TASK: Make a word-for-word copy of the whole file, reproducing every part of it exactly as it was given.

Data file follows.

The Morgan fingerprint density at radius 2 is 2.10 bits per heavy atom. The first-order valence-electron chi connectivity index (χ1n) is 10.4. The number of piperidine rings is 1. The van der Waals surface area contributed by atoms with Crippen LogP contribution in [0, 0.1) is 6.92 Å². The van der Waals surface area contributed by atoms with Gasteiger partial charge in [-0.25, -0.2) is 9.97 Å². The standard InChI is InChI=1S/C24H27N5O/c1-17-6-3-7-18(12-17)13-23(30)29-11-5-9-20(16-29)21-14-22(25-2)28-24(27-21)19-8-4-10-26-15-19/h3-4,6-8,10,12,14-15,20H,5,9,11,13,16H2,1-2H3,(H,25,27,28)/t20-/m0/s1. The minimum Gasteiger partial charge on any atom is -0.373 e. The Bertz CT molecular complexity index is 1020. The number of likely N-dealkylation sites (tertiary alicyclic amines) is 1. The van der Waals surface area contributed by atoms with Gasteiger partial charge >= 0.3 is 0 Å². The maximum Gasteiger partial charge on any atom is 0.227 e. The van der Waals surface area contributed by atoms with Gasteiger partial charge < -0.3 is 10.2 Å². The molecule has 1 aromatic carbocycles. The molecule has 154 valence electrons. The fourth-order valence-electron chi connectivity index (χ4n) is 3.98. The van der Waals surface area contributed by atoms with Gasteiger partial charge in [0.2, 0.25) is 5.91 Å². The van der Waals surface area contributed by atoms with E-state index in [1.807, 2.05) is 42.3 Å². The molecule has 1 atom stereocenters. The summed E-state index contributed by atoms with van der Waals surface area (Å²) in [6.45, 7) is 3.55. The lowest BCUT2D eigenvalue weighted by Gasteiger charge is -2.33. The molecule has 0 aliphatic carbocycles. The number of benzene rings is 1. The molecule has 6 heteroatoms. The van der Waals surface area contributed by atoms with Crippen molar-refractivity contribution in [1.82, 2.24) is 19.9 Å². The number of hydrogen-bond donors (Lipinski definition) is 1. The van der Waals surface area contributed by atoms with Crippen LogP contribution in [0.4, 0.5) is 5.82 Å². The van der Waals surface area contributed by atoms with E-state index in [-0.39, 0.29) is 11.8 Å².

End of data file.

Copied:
The Morgan fingerprint density at radius 2 is 2.10 bits per heavy atom. The first-order valence-electron chi connectivity index (χ1n) is 10.4. The number of piperidine rings is 1. The van der Waals surface area contributed by atoms with Crippen LogP contribution in [0, 0.1) is 6.92 Å². The van der Waals surface area contributed by atoms with Gasteiger partial charge in [-0.25, -0.2) is 9.97 Å². The standard InChI is InChI=1S/C24H27N5O/c1-17-6-3-7-18(12-17)13-23(30)29-11-5-9-20(16-29)21-14-22(25-2)28-24(27-21)19-8-4-10-26-15-19/h3-4,6-8,10,12,14-15,20H,5,9,11,13,16H2,1-2H3,(H,25,27,28)/t20-/m0/s1. The minimum Gasteiger partial charge on any atom is -0.373 e. The Bertz CT molecular complexity index is 1020. The number of likely N-dealkylation sites (tertiary alicyclic amines) is 1. The van der Waals surface area contributed by atoms with Gasteiger partial charge >= 0.3 is 0 Å². The maximum Gasteiger partial charge on any atom is 0.227 e. The van der Waals surface area contributed by atoms with Gasteiger partial charge < -0.3 is 10.2 Å². The molecule has 1 aromatic carbocycles. The molecule has 154 valence electrons. The fourth-order valence-electron chi connectivity index (χ4n) is 3.98. The van der Waals surface area contributed by atoms with Gasteiger partial charge in [0.2, 0.25) is 5.91 Å². The van der Waals surface area contributed by atoms with E-state index in [1.807, 2.05) is 42.3 Å². The molecule has 1 atom stereocenters. The summed E-state index contributed by atoms with van der Waals surface area (Å²) in [6.45, 7) is 3.55. The lowest BCUT2D eigenvalue weighted by Gasteiger charge is -2.33. The molecule has 0 aliphatic carbocycles. The number of benzene rings is 1. The molecule has 6 heteroatoms. The van der Waals surface area contributed by atoms with Crippen molar-refractivity contribution in [1.82, 2.24) is 19.9 Å². The number of hydrogen-bond donors (Lipinski definition) is 1. The van der Waals surface area contributed by atoms with Crippen LogP contribution in [0.4, 0.5) is 5.82 Å². The van der Waals surface area contributed by atoms with E-state index in [-0.39, 0.29) is 11.8 Å².